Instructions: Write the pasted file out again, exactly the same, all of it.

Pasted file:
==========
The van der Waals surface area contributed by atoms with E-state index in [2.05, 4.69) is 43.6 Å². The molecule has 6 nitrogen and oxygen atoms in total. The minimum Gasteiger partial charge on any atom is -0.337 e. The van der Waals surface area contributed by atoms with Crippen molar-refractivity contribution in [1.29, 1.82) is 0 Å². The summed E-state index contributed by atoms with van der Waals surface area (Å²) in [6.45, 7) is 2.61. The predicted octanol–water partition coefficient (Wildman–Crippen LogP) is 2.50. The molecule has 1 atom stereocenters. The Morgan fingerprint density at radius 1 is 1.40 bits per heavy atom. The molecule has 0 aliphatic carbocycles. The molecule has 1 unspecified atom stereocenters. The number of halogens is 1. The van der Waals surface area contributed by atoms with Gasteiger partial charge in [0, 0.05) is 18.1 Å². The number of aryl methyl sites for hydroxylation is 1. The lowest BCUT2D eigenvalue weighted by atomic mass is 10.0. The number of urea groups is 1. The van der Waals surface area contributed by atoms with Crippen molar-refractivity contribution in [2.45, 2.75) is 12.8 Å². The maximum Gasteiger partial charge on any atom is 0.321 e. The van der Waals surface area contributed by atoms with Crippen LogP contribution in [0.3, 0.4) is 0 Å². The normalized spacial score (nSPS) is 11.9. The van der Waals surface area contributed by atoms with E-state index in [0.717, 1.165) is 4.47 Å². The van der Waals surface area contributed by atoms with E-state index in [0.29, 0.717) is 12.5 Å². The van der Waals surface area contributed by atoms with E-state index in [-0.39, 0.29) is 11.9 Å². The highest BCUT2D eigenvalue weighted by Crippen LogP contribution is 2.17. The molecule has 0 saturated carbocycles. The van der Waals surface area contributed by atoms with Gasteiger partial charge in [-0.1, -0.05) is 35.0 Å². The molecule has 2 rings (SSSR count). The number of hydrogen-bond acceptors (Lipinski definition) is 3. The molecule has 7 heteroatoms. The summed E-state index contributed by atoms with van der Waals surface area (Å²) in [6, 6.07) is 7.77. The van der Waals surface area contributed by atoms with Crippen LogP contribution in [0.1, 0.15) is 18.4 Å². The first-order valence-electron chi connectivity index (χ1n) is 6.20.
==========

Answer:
The van der Waals surface area contributed by atoms with E-state index in [2.05, 4.69) is 43.6 Å². The molecule has 6 nitrogen and oxygen atoms in total. The minimum Gasteiger partial charge on any atom is -0.337 e. The van der Waals surface area contributed by atoms with Crippen molar-refractivity contribution in [1.29, 1.82) is 0 Å². The summed E-state index contributed by atoms with van der Waals surface area (Å²) in [6.45, 7) is 2.61. The predicted octanol–water partition coefficient (Wildman–Crippen LogP) is 2.50. The molecule has 1 atom stereocenters. The Morgan fingerprint density at radius 1 is 1.40 bits per heavy atom. The molecule has 0 aliphatic carbocycles. The molecule has 1 unspecified atom stereocenters. The number of halogens is 1. The van der Waals surface area contributed by atoms with Gasteiger partial charge in [0, 0.05) is 18.1 Å². The number of aryl methyl sites for hydroxylation is 1. The lowest BCUT2D eigenvalue weighted by atomic mass is 10.0. The number of urea groups is 1. The van der Waals surface area contributed by atoms with Crippen molar-refractivity contribution in [2.45, 2.75) is 12.8 Å². The maximum Gasteiger partial charge on any atom is 0.321 e. The van der Waals surface area contributed by atoms with Crippen LogP contribution in [0.3, 0.4) is 0 Å². The normalized spacial score (nSPS) is 11.9. The van der Waals surface area contributed by atoms with E-state index in [0.717, 1.165) is 4.47 Å². The van der Waals surface area contributed by atoms with E-state index in [0.29, 0.717) is 12.5 Å². The van der Waals surface area contributed by atoms with E-state index in [-0.39, 0.29) is 11.9 Å². The highest BCUT2D eigenvalue weighted by Crippen LogP contribution is 2.17. The molecule has 0 saturated carbocycles. The van der Waals surface area contributed by atoms with Gasteiger partial charge in [-0.1, -0.05) is 35.0 Å². The molecule has 2 rings (SSSR count). The number of hydrogen-bond acceptors (Lipinski definition) is 3. The molecule has 7 heteroatoms. The summed E-state index contributed by atoms with van der Waals surface area (Å²) in [6, 6.07) is 7.77. The van der Waals surface area contributed by atoms with Crippen LogP contribution in [0.1, 0.15) is 18.4 Å². The first-order valence-electron chi connectivity index (χ1n) is 6.20.